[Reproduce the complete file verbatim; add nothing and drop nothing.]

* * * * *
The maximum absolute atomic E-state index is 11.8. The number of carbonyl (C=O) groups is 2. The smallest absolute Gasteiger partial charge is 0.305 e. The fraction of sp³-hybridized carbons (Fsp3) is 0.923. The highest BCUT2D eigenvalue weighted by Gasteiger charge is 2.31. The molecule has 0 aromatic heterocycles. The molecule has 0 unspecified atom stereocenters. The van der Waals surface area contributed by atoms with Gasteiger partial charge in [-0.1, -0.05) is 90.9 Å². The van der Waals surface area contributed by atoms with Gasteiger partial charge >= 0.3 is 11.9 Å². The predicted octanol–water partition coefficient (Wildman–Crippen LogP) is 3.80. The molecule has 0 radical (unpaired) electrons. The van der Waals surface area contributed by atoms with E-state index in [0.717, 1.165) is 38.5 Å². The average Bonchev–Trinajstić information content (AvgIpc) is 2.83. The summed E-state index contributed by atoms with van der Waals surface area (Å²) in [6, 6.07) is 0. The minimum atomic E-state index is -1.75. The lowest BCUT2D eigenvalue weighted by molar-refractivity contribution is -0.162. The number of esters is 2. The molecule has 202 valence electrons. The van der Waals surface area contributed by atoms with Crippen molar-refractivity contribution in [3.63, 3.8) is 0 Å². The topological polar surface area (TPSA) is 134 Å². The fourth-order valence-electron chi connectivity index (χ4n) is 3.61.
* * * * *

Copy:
The maximum absolute atomic E-state index is 11.8. The number of carbonyl (C=O) groups is 2. The smallest absolute Gasteiger partial charge is 0.305 e. The fraction of sp³-hybridized carbons (Fsp3) is 0.923. The highest BCUT2D eigenvalue weighted by Gasteiger charge is 2.31. The molecule has 0 aromatic heterocycles. The molecule has 0 unspecified atom stereocenters. The van der Waals surface area contributed by atoms with Gasteiger partial charge in [-0.1, -0.05) is 90.9 Å². The van der Waals surface area contributed by atoms with Gasteiger partial charge >= 0.3 is 11.9 Å². The predicted octanol–water partition coefficient (Wildman–Crippen LogP) is 3.80. The molecule has 0 radical (unpaired) electrons. The van der Waals surface area contributed by atoms with E-state index in [0.717, 1.165) is 38.5 Å². The average Bonchev–Trinajstić information content (AvgIpc) is 2.83. The summed E-state index contributed by atoms with van der Waals surface area (Å²) in [6, 6.07) is 0. The minimum atomic E-state index is -1.75. The lowest BCUT2D eigenvalue weighted by molar-refractivity contribution is -0.162. The number of esters is 2. The molecule has 202 valence electrons. The van der Waals surface area contributed by atoms with Crippen molar-refractivity contribution in [3.63, 3.8) is 0 Å². The topological polar surface area (TPSA) is 134 Å². The fourth-order valence-electron chi connectivity index (χ4n) is 3.61.